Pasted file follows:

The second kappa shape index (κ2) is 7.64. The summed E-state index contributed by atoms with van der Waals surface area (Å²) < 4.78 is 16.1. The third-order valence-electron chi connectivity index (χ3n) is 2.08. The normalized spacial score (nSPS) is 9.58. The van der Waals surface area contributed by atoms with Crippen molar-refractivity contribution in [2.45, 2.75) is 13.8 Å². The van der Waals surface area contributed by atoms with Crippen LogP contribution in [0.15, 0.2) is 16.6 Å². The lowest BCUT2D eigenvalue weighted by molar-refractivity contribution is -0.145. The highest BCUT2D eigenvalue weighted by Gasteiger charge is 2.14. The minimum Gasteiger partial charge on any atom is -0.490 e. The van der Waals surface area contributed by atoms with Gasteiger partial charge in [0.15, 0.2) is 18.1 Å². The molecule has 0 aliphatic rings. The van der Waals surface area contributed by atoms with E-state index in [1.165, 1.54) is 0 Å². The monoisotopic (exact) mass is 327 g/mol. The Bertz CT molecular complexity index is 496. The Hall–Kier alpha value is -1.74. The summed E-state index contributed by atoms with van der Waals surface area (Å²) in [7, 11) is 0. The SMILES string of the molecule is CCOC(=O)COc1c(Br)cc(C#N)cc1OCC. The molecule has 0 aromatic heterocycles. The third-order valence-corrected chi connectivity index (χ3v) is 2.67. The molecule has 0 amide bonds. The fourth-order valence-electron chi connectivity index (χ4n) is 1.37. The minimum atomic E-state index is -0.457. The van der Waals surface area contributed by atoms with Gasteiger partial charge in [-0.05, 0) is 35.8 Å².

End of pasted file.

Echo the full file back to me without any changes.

The second kappa shape index (κ2) is 7.64. The summed E-state index contributed by atoms with van der Waals surface area (Å²) < 4.78 is 16.1. The third-order valence-electron chi connectivity index (χ3n) is 2.08. The normalized spacial score (nSPS) is 9.58. The van der Waals surface area contributed by atoms with Crippen molar-refractivity contribution in [2.45, 2.75) is 13.8 Å². The van der Waals surface area contributed by atoms with Crippen LogP contribution in [0.15, 0.2) is 16.6 Å². The lowest BCUT2D eigenvalue weighted by molar-refractivity contribution is -0.145. The highest BCUT2D eigenvalue weighted by Gasteiger charge is 2.14. The minimum Gasteiger partial charge on any atom is -0.490 e. The van der Waals surface area contributed by atoms with Gasteiger partial charge in [0.15, 0.2) is 18.1 Å². The molecule has 0 aliphatic rings. The van der Waals surface area contributed by atoms with E-state index in [1.165, 1.54) is 0 Å². The monoisotopic (exact) mass is 327 g/mol. The Bertz CT molecular complexity index is 496. The Hall–Kier alpha value is -1.74. The summed E-state index contributed by atoms with van der Waals surface area (Å²) in [7, 11) is 0. The SMILES string of the molecule is CCOC(=O)COc1c(Br)cc(C#N)cc1OCC. The molecule has 0 aromatic heterocycles. The third-order valence-corrected chi connectivity index (χ3v) is 2.67. The molecule has 0 amide bonds. The fourth-order valence-electron chi connectivity index (χ4n) is 1.37. The minimum atomic E-state index is -0.457. The van der Waals surface area contributed by atoms with Gasteiger partial charge in [-0.05, 0) is 35.8 Å².